Secretary Kissinger: Then you say “Fine, have your conference. Either you know what you want to talk about, and then we can have it, or you don’t know what you want to talk about, in which case go off and speak in another forum.” We are not terrified by that.

Mr. Donaldson: Their answer, when you boil it down, is that if you sit down at a table and start exchanging views on what the problems are, what the economic impacts of the monetary situation are and so forth, you are advancing a dialogue with them.

Secretary Kissinger: Great. And therefore can we agree on an agenda, or does it help to go into a meeting without knowing what you want to say?

Mr. Donaldson: The agenda for our next meeting is an agenda for the Arab—for the—

Secretary Kissinger: Plus substance.

Mr. Donaldson: Yes. From the lack of substance will come the lack of substance on each one of the agenda items. But it is topic number one for discussion next time.

Mr. Hartman: One issue they are very concerned about is they think there is some movement developing among the Arabs actually to raise prices again. And one of the reasons for British pressuring to get some message to the Arabs, that we were in the process now of preparing positions, is to see whether or not some of the more moderate elements on the Arab side will hold off on any further price decisions.

Secretary Kissinger: They sure as hell won’t do it just because you tell them you are preparing a position. They might do it if you tell them you have a position.

Mr. Hartman: That is our answer. Some of them at least are beginning to see that now. They are also seeing how difficult it will be if [Page 944]they get into such a meeting without having anything positive to suggest. It may end up with the Arabs thinking they can just go ahead and raise the prices again.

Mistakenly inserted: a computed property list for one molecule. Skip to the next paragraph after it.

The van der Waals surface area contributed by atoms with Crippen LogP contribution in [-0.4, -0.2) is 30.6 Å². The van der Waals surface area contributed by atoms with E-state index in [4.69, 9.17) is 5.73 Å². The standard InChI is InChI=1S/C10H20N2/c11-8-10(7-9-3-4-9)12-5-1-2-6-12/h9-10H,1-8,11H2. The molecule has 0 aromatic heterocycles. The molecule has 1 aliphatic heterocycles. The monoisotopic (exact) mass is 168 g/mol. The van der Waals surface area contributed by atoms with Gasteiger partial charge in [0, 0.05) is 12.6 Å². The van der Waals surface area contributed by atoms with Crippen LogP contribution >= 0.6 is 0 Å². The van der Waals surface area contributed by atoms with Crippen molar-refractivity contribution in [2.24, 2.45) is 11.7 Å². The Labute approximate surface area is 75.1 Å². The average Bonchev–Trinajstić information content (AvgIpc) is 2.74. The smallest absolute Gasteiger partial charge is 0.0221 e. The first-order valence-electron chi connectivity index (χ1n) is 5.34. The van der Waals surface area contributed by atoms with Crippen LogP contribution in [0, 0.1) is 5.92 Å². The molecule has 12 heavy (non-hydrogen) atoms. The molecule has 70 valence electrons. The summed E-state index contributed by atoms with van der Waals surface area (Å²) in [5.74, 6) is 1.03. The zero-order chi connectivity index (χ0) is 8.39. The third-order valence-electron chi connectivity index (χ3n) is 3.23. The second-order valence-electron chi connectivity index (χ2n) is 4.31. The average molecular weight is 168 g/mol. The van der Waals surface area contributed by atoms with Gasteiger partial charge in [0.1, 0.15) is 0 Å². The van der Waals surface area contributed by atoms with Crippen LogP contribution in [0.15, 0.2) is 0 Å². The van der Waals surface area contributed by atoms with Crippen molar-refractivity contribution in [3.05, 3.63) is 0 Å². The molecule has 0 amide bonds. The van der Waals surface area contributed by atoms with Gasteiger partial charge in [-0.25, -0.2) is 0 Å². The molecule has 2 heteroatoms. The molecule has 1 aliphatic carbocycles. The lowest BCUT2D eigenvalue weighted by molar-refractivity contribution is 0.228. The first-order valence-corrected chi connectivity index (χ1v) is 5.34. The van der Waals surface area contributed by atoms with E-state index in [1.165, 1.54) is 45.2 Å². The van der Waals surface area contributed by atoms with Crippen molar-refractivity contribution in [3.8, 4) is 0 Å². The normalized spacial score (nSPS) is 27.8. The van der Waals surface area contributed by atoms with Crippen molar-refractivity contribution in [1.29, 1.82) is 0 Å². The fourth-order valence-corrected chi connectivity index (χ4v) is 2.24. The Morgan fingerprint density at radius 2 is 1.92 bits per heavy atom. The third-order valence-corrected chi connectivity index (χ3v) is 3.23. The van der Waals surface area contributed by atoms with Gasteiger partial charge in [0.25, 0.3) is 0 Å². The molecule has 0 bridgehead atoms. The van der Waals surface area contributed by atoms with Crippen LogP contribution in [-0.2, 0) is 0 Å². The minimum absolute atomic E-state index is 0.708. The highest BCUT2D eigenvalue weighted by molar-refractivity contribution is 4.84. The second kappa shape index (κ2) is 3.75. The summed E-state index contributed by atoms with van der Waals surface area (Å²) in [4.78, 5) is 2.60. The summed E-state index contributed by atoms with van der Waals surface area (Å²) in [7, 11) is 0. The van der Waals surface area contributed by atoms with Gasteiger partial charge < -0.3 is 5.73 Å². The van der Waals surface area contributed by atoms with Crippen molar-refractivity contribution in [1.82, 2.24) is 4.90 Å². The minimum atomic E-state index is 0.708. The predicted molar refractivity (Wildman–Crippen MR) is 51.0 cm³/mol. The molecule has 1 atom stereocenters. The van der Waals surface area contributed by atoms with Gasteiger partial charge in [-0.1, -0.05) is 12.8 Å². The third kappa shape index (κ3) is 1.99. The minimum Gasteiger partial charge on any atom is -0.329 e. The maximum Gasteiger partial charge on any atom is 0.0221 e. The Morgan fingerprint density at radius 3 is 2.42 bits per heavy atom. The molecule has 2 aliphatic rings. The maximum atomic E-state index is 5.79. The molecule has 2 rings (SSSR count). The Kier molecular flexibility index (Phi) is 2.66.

Secretary Kissinger: Are we going to have a concrete idea of what we think a producer-consumer meeting ought to do?

Mr. Donaldson: Yes.

Secretary Kissinger: Okay.

Mr. Hartman: And one thing that ought to be examined at that time—and I think there was some sympathy for this—is that we ought to decide do we want to have a meeting with all the producers, because I think some of them are beginning to see that if they get them all in the same room, or if they officially deal with OPEC and OPEC alone, they may have a harder time and it may be that what we want to have at the end is a coordinated position, which we all take in our bilateral context. But so far their public discussion talks in terms of having a producer-consumer meeting—and I think the more we get into substance, the more second thoughts they may have about that as a tactic.

Secretary Kissinger: Only one of two things can happen at a producer-consumer meeting. Either the consumers have common positions or the consumers do not have common positions. Nothing else can happen. If they do not have common positions you are going to get bidding among the consumers, the objective tendency of which must be to enable the producers either to bid up prices or to bid up whatever it is that they want. There can be no other outcome. So the question to be determined at the next meeting is whether it is possible to get a common position among the consumers or if they want to go in there free-wheeling. If they want to go in there free-wheeling, it is fine with us.

Mr. Sisco: I think they were ready to go in freewheeling as an EC-Arab group, largely because in my judgment that aspect—

Secretary Kissinger: As an EC-Arab they would not go in free-wheeling.